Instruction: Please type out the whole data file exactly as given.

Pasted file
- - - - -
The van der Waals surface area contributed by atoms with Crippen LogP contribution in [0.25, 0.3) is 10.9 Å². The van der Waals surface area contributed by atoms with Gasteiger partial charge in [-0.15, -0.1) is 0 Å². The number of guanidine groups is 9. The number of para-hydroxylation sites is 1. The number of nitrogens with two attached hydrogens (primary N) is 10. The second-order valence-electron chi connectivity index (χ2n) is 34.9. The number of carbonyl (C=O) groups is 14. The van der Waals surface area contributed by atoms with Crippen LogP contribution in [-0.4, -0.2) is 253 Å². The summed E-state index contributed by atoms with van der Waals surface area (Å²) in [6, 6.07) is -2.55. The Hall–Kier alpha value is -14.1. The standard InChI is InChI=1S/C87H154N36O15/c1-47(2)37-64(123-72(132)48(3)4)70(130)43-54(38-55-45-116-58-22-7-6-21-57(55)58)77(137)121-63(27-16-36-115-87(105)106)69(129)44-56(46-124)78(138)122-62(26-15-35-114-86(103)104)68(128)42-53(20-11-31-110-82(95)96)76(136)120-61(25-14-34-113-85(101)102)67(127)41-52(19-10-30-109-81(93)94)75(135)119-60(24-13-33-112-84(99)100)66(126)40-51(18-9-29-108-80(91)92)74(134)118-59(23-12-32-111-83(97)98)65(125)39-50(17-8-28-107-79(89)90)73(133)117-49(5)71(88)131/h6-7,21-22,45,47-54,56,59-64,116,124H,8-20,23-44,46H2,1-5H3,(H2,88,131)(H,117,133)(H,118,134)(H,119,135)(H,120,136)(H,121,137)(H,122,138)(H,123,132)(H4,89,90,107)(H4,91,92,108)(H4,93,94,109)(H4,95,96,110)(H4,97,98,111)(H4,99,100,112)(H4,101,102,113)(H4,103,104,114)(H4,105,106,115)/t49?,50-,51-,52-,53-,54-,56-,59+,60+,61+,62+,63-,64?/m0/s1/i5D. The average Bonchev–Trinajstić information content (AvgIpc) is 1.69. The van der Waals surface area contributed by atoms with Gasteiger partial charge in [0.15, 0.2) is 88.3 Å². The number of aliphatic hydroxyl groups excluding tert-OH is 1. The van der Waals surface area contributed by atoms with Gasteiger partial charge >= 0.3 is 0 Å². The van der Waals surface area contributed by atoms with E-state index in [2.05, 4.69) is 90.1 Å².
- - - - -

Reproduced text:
The van der Waals surface area contributed by atoms with Crippen LogP contribution in [0.25, 0.3) is 10.9 Å². The van der Waals surface area contributed by atoms with Gasteiger partial charge in [-0.15, -0.1) is 0 Å². The number of guanidine groups is 9. The number of para-hydroxylation sites is 1. The number of nitrogens with two attached hydrogens (primary N) is 10. The second-order valence-electron chi connectivity index (χ2n) is 34.9. The number of carbonyl (C=O) groups is 14. The van der Waals surface area contributed by atoms with Crippen LogP contribution in [-0.4, -0.2) is 253 Å². The summed E-state index contributed by atoms with van der Waals surface area (Å²) in [6, 6.07) is -2.55. The Hall–Kier alpha value is -14.1. The standard InChI is InChI=1S/C87H154N36O15/c1-47(2)37-64(123-72(132)48(3)4)70(130)43-54(38-55-45-116-58-22-7-6-21-57(55)58)77(137)121-63(27-16-36-115-87(105)106)69(129)44-56(46-124)78(138)122-62(26-15-35-114-86(103)104)68(128)42-53(20-11-31-110-82(95)96)76(136)120-61(25-14-34-113-85(101)102)67(127)41-52(19-10-30-109-81(93)94)75(135)119-60(24-13-33-112-84(99)100)66(126)40-51(18-9-29-108-80(91)92)74(134)118-59(23-12-32-111-83(97)98)65(125)39-50(17-8-28-107-79(89)90)73(133)117-49(5)71(88)131/h6-7,21-22,45,47-54,56,59-64,116,124H,8-20,23-44,46H2,1-5H3,(H2,88,131)(H,117,133)(H,118,134)(H,119,135)(H,120,136)(H,121,137)(H,122,138)(H,123,132)(H4,89,90,107)(H4,91,92,108)(H4,93,94,109)(H4,95,96,110)(H4,97,98,111)(H4,99,100,112)(H4,101,102,113)(H4,103,104,114)(H4,105,106,115)/t49?,50-,51-,52-,53-,54-,56-,59+,60+,61+,62+,63-,64?/m0/s1/i5D. The average Bonchev–Trinajstić information content (AvgIpc) is 1.69. The van der Waals surface area contributed by atoms with Gasteiger partial charge in [0.15, 0.2) is 88.3 Å². The number of aliphatic hydroxyl groups excluding tert-OH is 1. The van der Waals surface area contributed by atoms with Gasteiger partial charge >= 0.3 is 0 Å². The van der Waals surface area contributed by atoms with E-state index in [2.05, 4.69) is 90.1 Å².